You eat together, you socialize together, and now, thanks to a global epidemic, you work from home together.
If you value your domestic partnership, you will set some boundaries right now so as to prevent the tree of resentment from taking root under your floorboards and bursting into your living room while the dog cowers, remembering better days.
My partner and I have had maybe six arguments in six years. But it was clear that even we had to take swift measures to be sure we would not destroy each other after a few weeks of working alongside one another in the same space. It’s been several months since our respective jobs led us here (our arrangement predated the outbreak of Covid-19), and I’m pleased to report we’re down to maybe one tense moment a week. The latest one: He was looking for a specific pen; I was in a meeting and was not sure this was an important household issue to discuss in that moment.
If you’re co-working with your significant other, or just nervous this might soon be the case, here are some tips to keep in mind.
Establish zones and stick to them
You need a zone. They need a zone. The kitchen has to be a common zone, or you will inevitably have a situation where one of you has 20 minutes to eat and the other one of you is in a meeting in which they do not want a co-star. Set aside any feelings of late-capitalism absurdity and go ahead and text each other, or even set up your own Slack group or other chat channel to communicate from different rooms. Yelling is not only intrusive, it also doesn’t include nice gifs that could convince them to bring you a LaCroix from the fridge.
You also need, if possible, a neutral zone where you can meet to work together when you suddenly realize, “Oh wait, I get to spend all day with this person who is supposedly my favorite.”
And don’t worry, those moments will happen.
Should you need to occupy the other’s zone, you must first ask permission to approach. My partner holds what sound like very productive meetings in the dining room, while I require the office upstairs. Sometimes we meet in the living room to work together on the couch. We feel something approaching fondness at these times.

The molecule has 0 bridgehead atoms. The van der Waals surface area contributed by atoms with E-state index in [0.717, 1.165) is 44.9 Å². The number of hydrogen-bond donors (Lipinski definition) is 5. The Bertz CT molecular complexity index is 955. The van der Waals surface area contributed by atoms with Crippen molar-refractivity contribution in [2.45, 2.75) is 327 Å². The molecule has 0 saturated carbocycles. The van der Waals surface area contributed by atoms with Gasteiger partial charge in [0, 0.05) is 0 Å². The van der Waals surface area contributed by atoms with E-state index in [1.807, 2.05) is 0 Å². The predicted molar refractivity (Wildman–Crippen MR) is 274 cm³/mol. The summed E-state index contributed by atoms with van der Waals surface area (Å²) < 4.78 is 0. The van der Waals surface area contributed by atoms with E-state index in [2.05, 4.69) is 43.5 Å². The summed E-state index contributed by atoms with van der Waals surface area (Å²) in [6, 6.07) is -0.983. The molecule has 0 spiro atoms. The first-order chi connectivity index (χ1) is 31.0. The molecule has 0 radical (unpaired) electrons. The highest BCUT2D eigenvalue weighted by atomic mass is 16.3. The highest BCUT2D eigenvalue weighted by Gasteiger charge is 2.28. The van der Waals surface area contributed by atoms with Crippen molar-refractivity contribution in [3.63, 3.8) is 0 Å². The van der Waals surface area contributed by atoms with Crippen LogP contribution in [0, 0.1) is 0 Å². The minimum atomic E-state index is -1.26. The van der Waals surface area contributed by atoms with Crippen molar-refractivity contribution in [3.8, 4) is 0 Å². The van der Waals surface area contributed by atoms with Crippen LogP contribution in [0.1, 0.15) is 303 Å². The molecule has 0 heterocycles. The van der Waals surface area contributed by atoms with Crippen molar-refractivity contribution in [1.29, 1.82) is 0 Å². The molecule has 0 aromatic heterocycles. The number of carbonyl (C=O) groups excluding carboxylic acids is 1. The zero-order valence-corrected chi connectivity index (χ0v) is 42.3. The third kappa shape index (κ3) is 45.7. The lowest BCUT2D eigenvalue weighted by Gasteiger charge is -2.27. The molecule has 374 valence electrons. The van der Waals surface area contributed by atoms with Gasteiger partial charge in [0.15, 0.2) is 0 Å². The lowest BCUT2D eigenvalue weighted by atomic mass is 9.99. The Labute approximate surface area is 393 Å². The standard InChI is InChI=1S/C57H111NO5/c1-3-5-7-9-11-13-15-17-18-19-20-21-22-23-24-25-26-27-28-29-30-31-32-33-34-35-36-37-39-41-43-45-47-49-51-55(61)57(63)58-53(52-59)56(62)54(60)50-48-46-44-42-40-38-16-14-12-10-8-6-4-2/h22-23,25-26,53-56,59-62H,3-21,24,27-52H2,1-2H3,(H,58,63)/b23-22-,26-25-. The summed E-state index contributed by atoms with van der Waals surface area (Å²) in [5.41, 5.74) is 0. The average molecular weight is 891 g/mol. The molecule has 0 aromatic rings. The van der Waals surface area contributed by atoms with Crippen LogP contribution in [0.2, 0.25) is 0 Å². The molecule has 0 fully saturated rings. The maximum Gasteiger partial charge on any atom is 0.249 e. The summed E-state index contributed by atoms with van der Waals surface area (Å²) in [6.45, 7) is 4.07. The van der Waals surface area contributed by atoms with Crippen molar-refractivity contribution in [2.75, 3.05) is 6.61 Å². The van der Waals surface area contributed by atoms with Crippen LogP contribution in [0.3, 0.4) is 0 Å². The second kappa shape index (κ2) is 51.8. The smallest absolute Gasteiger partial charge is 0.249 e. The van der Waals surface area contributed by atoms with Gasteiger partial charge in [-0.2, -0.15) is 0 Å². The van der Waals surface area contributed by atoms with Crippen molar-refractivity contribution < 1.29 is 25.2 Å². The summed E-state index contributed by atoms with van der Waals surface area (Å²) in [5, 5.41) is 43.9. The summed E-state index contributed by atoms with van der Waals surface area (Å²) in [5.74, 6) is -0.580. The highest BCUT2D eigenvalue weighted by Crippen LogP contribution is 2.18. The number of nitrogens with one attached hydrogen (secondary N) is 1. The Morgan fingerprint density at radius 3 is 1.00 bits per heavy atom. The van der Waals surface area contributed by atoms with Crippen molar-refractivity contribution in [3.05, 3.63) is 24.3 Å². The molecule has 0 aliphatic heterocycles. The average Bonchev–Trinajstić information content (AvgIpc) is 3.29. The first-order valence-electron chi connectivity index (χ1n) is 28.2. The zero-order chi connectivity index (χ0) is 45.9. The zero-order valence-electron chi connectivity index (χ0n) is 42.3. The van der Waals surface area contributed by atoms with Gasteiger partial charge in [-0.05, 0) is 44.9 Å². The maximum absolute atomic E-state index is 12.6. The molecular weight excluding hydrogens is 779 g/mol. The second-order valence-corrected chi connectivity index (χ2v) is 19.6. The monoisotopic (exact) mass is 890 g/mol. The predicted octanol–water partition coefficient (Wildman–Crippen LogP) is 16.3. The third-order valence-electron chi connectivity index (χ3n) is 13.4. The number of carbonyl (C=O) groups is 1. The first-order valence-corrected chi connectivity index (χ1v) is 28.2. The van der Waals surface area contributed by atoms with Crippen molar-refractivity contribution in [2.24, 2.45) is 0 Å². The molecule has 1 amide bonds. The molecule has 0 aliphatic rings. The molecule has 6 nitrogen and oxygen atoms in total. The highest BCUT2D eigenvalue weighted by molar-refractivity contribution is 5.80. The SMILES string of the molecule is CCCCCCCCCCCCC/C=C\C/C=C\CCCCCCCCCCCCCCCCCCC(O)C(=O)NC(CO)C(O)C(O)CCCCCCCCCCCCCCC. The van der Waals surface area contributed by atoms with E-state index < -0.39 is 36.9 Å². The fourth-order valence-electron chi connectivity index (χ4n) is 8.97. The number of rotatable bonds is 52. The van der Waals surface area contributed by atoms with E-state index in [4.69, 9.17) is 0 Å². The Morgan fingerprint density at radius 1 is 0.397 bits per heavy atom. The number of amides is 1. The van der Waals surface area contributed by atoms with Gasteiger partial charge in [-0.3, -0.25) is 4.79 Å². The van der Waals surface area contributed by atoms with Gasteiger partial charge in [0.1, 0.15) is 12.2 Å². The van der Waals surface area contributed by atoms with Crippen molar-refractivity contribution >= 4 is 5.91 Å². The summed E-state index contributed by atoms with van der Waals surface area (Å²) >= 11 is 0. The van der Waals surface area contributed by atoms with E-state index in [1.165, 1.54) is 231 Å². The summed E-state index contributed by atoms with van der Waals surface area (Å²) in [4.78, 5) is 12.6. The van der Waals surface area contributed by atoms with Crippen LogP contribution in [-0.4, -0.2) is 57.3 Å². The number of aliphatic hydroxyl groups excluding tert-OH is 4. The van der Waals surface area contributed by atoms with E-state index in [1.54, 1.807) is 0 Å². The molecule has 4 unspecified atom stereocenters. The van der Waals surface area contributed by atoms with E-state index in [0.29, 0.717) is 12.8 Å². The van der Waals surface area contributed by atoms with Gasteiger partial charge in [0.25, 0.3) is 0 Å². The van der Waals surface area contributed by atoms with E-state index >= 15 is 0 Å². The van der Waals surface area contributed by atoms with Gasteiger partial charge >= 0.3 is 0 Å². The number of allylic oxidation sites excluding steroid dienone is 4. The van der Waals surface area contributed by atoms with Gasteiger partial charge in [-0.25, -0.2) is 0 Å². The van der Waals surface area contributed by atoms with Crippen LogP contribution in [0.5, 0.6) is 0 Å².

Make your limitations known
I work in the news business, which means constant deadlines as well as activities like reading, editing, or writing, during which I cannot hear a human voice or my nerves will audibly snap. I spent a couple of weeks offending my partner by walking away mid-conversation or not paying attention to him while he talked. Finally, we just had a grownup chat about it, and I reserved some rights.
Decide who will do what, and when, around your home
One of the nicest things about working from home is that you can plan for deliveries, laundry, or dog walks according to your schedule. But now there are two schedules to work around. If the doorbell rings and you are not in a meeting or in a terrible time crunch, get it—and insist this favor is repaid to you in kind.
Come up with a plan the minute the unexpected happens
If you have a child and that child comes home sick, you must decide who will be point-person during various blocks of time. Failure to do this can and will plant the seed of the Resentment Tree and water it with Oh You Think Your Job is More Important Than Mine elixir.
When a situation arises, you must agree to never, ever respond with a simple “I mean, I’ve got a really busy day.” We all have busy days. The correct answer is “Here is what I can offer.” Generosity breeds generosity.
Preserve your breaks
You need a rule that anyone taking a break cannot be accosted, so that their precious four minutes until their next meeting is not filled with the recap of the other person’s last meeting. This is one of the easiest rules to insist upon when you’re the one enforcing it, and the hardest one to abide by when you’re the one who needs to vent. But remember, you have work friends for that. They’re on Slack, they know all the backstory already, and they won’t be sleeping next to you tonight.